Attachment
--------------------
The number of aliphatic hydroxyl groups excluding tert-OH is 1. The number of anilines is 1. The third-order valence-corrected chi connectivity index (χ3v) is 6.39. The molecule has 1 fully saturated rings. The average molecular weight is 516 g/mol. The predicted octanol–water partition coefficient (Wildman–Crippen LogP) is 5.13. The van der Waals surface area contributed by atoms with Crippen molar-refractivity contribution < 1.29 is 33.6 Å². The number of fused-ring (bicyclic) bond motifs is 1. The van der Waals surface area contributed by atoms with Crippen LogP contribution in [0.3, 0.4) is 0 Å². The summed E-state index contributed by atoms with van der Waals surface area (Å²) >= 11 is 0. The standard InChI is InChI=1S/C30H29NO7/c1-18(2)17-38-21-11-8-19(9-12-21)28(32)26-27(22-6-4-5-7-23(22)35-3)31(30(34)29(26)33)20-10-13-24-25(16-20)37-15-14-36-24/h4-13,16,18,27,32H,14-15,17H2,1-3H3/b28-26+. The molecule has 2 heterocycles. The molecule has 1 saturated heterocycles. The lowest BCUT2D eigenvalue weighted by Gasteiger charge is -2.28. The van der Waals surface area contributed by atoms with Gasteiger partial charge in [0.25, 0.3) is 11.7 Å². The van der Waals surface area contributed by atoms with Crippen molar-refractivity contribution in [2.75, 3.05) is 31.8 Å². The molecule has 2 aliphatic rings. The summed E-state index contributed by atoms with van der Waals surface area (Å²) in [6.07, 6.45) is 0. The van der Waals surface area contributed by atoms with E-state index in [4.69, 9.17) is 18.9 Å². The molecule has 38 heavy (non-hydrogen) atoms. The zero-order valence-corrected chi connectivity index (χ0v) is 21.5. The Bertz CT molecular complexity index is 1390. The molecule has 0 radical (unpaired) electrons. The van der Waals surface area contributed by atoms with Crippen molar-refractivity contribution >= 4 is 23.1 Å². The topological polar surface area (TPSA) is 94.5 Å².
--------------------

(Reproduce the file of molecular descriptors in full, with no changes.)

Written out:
The number of aliphatic hydroxyl groups excluding tert-OH is 1. The number of anilines is 1. The third-order valence-corrected chi connectivity index (χ3v) is 6.39. The molecule has 1 fully saturated rings. The average molecular weight is 516 g/mol. The predicted octanol–water partition coefficient (Wildman–Crippen LogP) is 5.13. The van der Waals surface area contributed by atoms with Crippen molar-refractivity contribution < 1.29 is 33.6 Å². The number of fused-ring (bicyclic) bond motifs is 1. The van der Waals surface area contributed by atoms with Crippen LogP contribution in [0.3, 0.4) is 0 Å². The summed E-state index contributed by atoms with van der Waals surface area (Å²) >= 11 is 0. The standard InChI is InChI=1S/C30H29NO7/c1-18(2)17-38-21-11-8-19(9-12-21)28(32)26-27(22-6-4-5-7-23(22)35-3)31(30(34)29(26)33)20-10-13-24-25(16-20)37-15-14-36-24/h4-13,16,18,27,32H,14-15,17H2,1-3H3/b28-26+. The molecule has 2 heterocycles. The molecule has 1 saturated heterocycles. The lowest BCUT2D eigenvalue weighted by Gasteiger charge is -2.28. The van der Waals surface area contributed by atoms with Gasteiger partial charge in [0.25, 0.3) is 11.7 Å². The van der Waals surface area contributed by atoms with Crippen molar-refractivity contribution in [2.75, 3.05) is 31.8 Å². The molecule has 2 aliphatic rings. The summed E-state index contributed by atoms with van der Waals surface area (Å²) in [6.07, 6.45) is 0. The van der Waals surface area contributed by atoms with E-state index in [4.69, 9.17) is 18.9 Å². The molecule has 38 heavy (non-hydrogen) atoms. The zero-order valence-corrected chi connectivity index (χ0v) is 21.5. The Bertz CT molecular complexity index is 1390. The molecule has 0 radical (unpaired) electrons. The van der Waals surface area contributed by atoms with Crippen molar-refractivity contribution >= 4 is 23.1 Å². The topological polar surface area (TPSA) is 94.5 Å².